The number of young people in the UK suffering from anxiety has doubled over the last 10 years. Feelings of inadequacy derived by the pressures of social media are more noticeable, and a YouGov survey found that a quarter of young people don’t think life has any purpose. There are a number of factors that we can trace back to this rise in social anxiety. The prominence in youth highlights the unavoidable connection to social media and technology.
Instant gratification and addiction
Similar to alcohol and over-eating, social media triggers a feeling of instant gratification as it induces a mind-numbing effect. This sort of short-term pleasure can easily become addictive and, when overdone, leaves us in a state of anxiety, restlessness and discontent. Unsurprisingly, studies reveal that our relationship to our phones is one of over dependence, and even addiction. According to Ofcom, 75% of people who own a phone use smartphones, yet 33% of smartphone users don’t make phone calls. Our smartphones instead are used as small pieces of our identity and tools to navigating life. We use them for everything, from documenting our lives and communicating with people to using them practically like travel and payments. It’s difficult to imagine a life without one.
A culture of being ‘always-on’
Sociologist Sherry Turkle talks about how our culture has become one that is ‘always-on’ – we are always accessible, and never fully disconnected from the online world. It’s irrational to turn your phone off if you’re not sleeping; we panic when we have low battery; we check emails when we’re not at work; and we scroll endlessly to switch off, whether that’s Instagram, the BBC News app, or Twitter… The fact that we are never able to fully disconnect from the outside world means we are never fully able to switch off and relax.
Compare and despair
Being ‘always-on’ also means that we are continually exposed to the online lives of others that seem to portray their actual lives. This exposure forces people to view their own in comparison, creating a feeling of FOMO (Fear of Missing Out). This unceasing unconscious worry that they may be somehow disconnected from the real world for too long or that they are not thriving in life the way other people seem to be, has unsurprisingly created an anxious generation. Thought leader and keynote speaker, Oliver James also discusses the rise in anxiety from the inability to escape from the ‘keeping-up-with-the-Joneses’ culture around us and within social media.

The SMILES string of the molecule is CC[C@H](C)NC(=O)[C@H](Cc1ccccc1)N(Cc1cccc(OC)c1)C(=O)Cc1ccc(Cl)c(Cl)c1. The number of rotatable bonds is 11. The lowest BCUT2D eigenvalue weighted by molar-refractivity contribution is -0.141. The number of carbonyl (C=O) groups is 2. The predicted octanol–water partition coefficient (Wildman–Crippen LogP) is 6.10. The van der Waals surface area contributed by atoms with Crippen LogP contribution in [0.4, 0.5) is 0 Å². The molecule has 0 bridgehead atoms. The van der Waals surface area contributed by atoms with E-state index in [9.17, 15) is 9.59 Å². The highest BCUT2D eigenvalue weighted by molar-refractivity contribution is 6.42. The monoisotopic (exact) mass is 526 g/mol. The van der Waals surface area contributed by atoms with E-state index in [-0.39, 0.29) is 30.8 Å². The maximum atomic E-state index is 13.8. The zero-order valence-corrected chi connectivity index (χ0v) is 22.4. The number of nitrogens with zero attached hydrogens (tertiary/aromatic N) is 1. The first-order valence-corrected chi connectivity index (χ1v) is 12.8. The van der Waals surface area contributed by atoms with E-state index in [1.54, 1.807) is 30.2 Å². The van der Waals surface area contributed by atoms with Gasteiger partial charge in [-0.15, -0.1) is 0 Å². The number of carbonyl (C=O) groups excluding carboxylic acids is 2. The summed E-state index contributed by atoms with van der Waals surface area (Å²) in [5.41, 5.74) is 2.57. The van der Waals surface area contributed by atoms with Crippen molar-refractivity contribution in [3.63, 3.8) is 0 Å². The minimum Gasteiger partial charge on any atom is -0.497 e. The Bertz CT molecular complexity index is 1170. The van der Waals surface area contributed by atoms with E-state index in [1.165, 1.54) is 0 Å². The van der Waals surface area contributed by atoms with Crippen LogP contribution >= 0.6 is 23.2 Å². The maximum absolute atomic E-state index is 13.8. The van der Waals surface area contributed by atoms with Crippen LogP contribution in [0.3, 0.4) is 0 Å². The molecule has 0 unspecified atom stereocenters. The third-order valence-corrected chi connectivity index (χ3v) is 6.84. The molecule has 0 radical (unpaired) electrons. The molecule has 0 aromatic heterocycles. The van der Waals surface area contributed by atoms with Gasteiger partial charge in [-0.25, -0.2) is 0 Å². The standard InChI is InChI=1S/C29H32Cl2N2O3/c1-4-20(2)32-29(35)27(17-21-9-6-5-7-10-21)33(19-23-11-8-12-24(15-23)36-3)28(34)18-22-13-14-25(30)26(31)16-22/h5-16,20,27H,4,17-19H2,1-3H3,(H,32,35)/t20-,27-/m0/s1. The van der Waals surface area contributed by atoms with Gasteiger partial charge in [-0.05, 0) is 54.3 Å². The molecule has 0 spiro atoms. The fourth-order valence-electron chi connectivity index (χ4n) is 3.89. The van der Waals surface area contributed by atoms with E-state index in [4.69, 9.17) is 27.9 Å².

This then forces people to constantly police their own behaviour and appearance online. Social anxiety is the fear of being seen as somehow less than. Social media is an influx of carefully crafted stories and facades curated as highlight reels. In the short term, this allows people to feel in control of their identity and how they come across, yet in the long term, all it does it add pressure to face-to-face communication. Humans have always performed during social interactions – it’s just what we do – but our awareness of our performance has been heightened with the additional media lens. Today, 1 in 6 young people will experience social anxiety.
The production of our sleep hormone, melatonin, can be blocked by the blue light emitted from our digital screens. According to the Sleep Foundation, spending 1.5 hours on technology before bed can restrict the production of melatonin and cause a shift in our circadian rhythms by an hour (the internal regulation of our sleep cycles). The blue light triggers something in the brain, which wakes us up, making us feel alert.
The Sleep Foundation also found that Generation Z and Y reported to have more severe problems with both technology addiction and lack of sleep. 22% of Generation Z and 18% of Generation Y reported issues with sleeping, compared to only 9% amongst Baby Boomers. It was also found that lack of sleep is both the cause of and result of anxiety – once you enter one cycle, it can be difficult to break out of it.